NISP identifies 60 banned organizations accross the country
ISLAMABAD, MARCH, 03 2014 : There are a total of 60 banned organizations in Pakistan, according to the National Internal Security Policy (NISP) document.
Besides, three outfits are outlawed by the UNSCR (UN Security Council Resolution) 1267, which was adopted on October 15, 1999 establishing a sanctions regime to cover individuals and entities associated with al-Qaeda, Osama bin Laden and/or the Taliban wherever located.
The NISP paper noted that although the government has taken steps to proscribe certain organizations but implementation gaps and metamorphism of these outfits remains a challenge for the internal security apparatus.
The document gives elaborate facts and figures of different areas.According to it, there are a total of 22,052 Madaris in Pakistan. Of them, as many as 14,954 seminaries are in Punjab; 4,264 in Sindh; 1,400 in Khyber Pakhtunkhwa (KP), 1,247 in Balochistan and 187 in the Islamabad Capital Territory (ICT).
The NISP envisions the incorporation of Madaris in the mainstream educational framework. Understanding the critical role played by these institutions for a pluralistic society, it is important to integrate them within the national educational system by supporting their administration, financial audit and curriculum accreditation.
According to the NISP, the strength of police in the four provinces, ICT, Gilgit-Baltistan (GB) and Azad Kashmir stands at 369,811 while they have the sanctioned tally of 412,167.Punjab has 149,704 cops; Sindh 101,618 policemen; KP 62,857 cops; Balochistan 32,850 cops; ICT 9,832 policemen and Azad Kashmir 7,546 cops.
The Jamaat-ul-Daawa headed by Hafiz Muhammad Saeed, Al-Akhtar Trust Chaired by Muhammad Mazhar and Al-Rashid Trust are hit by the UNSCR 1267.
The proscribed organizations include Lashkar-e-Jhangvi headed by Malik Ishaq; Sepha-e-Muhammad Pakistan, led by Allama Syed Muhammad Raza Naqvi; Jish-e-Mohammad (JM) of Maulana Muhammad Azhar; Lashkar-e-Tayyaba led by Hafiz Muhammad Saeed and Ziaur Rehman Lakhvi alias Chachaji; Sipah-e-Sahaba Pakistan (SSP) chaired by Maulana Muhammad Ahmed Lukhianvi; Tehreek-e-Jafria Pakistan of Allama Sajid Naqvi; Tehreek-e-Nifaz-e-Shariat-e-Mohammadi of Maulana Sufi Mohammad; Al-Qaeda; Millat-e-Islamia Pakistan (ex-SSP) of Maulana Muhammad Ahmed Ludhianvi; Khuddamul Islam (ex-JM) chaired by Maulana Masood Azhar; Islami Tehreek Pakistan (ex-TIP) of Allama Sajid Ali Naqvi; Jamiaul Ansar chaired by Maulana Fazlur Rehman Khalil; Jamiaul Furqan of Commander Jabar and Yar Muhammad; Hizbul Tehrir of Naveed Azhar Hussain Butt; Khair-un-Naas International Trust led by Abu Shoiab, Balochistan Liberation Army (BLA) chaired by Harbiyar Marri and Islami Students Movement of Pakistan.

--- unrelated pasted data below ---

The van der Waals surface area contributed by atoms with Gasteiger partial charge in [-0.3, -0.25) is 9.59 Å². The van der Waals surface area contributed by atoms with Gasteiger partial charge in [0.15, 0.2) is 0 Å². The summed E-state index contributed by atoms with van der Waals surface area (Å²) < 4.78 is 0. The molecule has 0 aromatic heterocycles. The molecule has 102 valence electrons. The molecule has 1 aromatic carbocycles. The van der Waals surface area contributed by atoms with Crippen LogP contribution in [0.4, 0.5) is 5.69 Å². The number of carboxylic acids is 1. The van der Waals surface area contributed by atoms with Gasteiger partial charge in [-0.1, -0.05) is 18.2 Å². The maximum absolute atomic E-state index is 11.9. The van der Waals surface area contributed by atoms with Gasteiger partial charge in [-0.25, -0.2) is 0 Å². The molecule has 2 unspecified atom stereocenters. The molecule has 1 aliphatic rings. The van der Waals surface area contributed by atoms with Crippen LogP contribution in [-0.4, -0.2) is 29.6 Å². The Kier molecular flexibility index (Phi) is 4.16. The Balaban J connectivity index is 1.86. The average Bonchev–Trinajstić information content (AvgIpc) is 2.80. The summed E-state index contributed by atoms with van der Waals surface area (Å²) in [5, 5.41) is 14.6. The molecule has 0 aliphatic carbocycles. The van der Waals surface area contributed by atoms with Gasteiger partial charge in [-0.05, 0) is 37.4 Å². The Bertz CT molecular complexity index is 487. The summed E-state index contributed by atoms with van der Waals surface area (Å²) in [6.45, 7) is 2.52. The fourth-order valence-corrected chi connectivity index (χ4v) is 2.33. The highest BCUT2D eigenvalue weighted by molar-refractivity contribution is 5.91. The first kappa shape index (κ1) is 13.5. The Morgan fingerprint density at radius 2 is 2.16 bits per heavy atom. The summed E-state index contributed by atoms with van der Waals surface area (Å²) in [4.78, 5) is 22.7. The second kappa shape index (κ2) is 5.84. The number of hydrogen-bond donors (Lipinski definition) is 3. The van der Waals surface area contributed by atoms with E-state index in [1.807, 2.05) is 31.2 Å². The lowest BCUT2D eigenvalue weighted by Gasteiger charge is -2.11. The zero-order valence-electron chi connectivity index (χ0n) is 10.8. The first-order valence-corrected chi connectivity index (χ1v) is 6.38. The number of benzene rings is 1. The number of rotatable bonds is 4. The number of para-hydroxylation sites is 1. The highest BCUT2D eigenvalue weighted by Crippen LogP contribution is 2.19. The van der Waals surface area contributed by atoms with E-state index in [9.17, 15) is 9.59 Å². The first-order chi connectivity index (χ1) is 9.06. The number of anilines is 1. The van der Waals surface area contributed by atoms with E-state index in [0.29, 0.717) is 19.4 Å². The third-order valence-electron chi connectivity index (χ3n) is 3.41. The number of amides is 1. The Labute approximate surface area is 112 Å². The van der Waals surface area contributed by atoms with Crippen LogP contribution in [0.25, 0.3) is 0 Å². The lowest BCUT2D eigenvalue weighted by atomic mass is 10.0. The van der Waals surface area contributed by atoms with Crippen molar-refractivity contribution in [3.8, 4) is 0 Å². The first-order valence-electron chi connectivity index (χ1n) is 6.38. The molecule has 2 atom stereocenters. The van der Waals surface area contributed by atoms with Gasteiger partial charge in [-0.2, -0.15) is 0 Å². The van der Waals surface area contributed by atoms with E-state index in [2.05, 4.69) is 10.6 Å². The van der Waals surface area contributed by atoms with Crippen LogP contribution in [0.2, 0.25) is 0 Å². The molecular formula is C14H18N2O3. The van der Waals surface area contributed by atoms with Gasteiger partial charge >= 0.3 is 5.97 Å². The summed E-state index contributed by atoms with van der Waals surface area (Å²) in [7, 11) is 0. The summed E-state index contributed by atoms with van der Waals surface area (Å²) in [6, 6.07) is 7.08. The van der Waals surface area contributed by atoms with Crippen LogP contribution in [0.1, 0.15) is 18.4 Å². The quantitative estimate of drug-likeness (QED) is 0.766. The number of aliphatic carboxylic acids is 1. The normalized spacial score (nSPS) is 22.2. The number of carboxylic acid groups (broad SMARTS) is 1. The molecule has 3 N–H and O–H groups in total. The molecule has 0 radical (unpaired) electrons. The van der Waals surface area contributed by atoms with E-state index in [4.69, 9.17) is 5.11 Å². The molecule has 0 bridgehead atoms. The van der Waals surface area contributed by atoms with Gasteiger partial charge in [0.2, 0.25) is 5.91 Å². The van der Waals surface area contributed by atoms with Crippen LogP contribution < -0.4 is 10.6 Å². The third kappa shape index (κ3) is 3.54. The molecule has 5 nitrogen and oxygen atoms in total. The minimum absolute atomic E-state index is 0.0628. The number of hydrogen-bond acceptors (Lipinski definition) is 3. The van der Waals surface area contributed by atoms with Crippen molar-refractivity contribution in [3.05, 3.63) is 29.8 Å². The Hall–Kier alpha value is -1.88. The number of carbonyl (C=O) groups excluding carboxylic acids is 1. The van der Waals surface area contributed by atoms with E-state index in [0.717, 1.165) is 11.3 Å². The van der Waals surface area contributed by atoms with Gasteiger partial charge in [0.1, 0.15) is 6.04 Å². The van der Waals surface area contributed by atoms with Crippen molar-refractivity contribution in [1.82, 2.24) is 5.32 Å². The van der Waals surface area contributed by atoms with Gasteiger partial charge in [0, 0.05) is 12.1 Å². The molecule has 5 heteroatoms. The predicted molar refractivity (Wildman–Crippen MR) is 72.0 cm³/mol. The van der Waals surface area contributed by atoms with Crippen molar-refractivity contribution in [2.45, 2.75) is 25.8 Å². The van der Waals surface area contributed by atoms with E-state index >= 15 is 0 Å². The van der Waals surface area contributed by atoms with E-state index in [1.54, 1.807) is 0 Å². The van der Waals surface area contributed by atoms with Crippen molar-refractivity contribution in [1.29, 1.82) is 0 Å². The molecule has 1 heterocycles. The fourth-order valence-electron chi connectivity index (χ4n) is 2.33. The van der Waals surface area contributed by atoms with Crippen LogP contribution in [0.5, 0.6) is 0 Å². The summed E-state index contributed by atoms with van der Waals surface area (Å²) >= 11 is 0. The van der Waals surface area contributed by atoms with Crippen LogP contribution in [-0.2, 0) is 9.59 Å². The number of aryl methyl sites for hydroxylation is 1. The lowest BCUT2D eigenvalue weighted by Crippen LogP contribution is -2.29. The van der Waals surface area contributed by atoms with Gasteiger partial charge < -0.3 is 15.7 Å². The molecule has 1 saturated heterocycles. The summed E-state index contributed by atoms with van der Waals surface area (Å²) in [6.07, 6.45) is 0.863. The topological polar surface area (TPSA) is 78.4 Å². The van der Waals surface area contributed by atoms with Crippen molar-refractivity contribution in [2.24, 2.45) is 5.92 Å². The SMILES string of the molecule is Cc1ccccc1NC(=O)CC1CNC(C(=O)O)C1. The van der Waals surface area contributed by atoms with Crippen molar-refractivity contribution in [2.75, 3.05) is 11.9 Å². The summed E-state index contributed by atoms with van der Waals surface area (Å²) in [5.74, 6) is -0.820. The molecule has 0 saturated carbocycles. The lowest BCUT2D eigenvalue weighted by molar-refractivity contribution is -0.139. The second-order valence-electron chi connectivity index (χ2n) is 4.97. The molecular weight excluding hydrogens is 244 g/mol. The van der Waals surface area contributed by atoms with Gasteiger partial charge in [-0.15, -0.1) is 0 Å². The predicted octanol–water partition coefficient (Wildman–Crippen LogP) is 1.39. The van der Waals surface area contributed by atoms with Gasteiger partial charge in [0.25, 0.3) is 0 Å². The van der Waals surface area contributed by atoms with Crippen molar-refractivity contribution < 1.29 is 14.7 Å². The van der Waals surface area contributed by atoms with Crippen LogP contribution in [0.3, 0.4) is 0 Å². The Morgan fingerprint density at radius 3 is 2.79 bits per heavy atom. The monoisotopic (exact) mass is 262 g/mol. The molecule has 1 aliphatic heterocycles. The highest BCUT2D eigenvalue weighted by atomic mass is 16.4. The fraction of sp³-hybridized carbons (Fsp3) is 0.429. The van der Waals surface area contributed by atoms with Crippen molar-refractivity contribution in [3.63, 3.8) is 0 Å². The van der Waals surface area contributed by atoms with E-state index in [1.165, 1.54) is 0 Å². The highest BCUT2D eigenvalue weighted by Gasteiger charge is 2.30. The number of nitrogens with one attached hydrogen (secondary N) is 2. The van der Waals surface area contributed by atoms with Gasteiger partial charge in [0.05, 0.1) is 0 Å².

Also fall in this category are Lashkar-e-Islam of Mangal Bagh Afridi; Ansarul Islam of Maulana Qazi Mahboobul Haq; Haji Namdar Group; Tehreek-e-Taliban Pakistan; Balochistan Republican Army of Brahamdag Bugti; Balochistan Liberation Front of Bebrag Baloch, Lashkar-e-Balochistan; Balochistan Liberation United Front of Khair Bakhsh Marri; Balochistan Musalla Defah Tanzeem, Shia Tulba Action Committee Gilgit; Markaz Sabeel Organization Gilgit, Tanzeem Naujawanan-e-Sunnat Gilgit; People Aman Committee Lyari Karachi; Ahl-e-Sunnat Wal Jamaat; Al Harmain Foundation; Rabita Trust; Anjuman-e-Imamia Gilgit Baltistan; Muslim Students Organization Gilgit Baltistan; Tanzeem Ahl-e-Sunnat Wal Jamaat Gilgit Baltistan; Balochistan Bunyad Parast Army; Tehreek Nafaz-e-Aman; Tahafuz Hadudullah; Balochistan Waja Liberation Army; Baloch Republican Party Azad; Balochistan United Army and Islam Mujahideen.
More outlawed outfits are Jaish-e-Islam; Balochistan National Liberation Army; Khana-e-Hikmat; Tehrik-e-Taliban Swat; Tehrik-e-Taliban Mohammad; Tariq Greedar Group; Abdullah Azam Brigade; East Turkmenistan Islamic Movement; Islamic Movement of Uzbekistan; Islamic Jehad Union; 313 Brigade; Tehrik-e-Taliban Bajaur; Amar bil Maroof Wa Nahi Anil Munkir; Baloch Student Organization Azad; United Baloch Army and Jeay Sindh Muttahida Mahaz.
The NISP noted that among internal security threats, there is a lot of talk about talks. Hostile anti-state elements like BLA and terrorist organizations like the TTP and affiliated groups keep dialogue as an option to settle their disputes with the state, prima facie, whereas it seems a noble idea to proceed on a non-violent path, it also creates confusion in the minds of the foot soldiers and police officers how to respond to suspected elements. Moreover, without holding a strong position in negotiations, it is difficult for any party to reach at a favourable conclusion.
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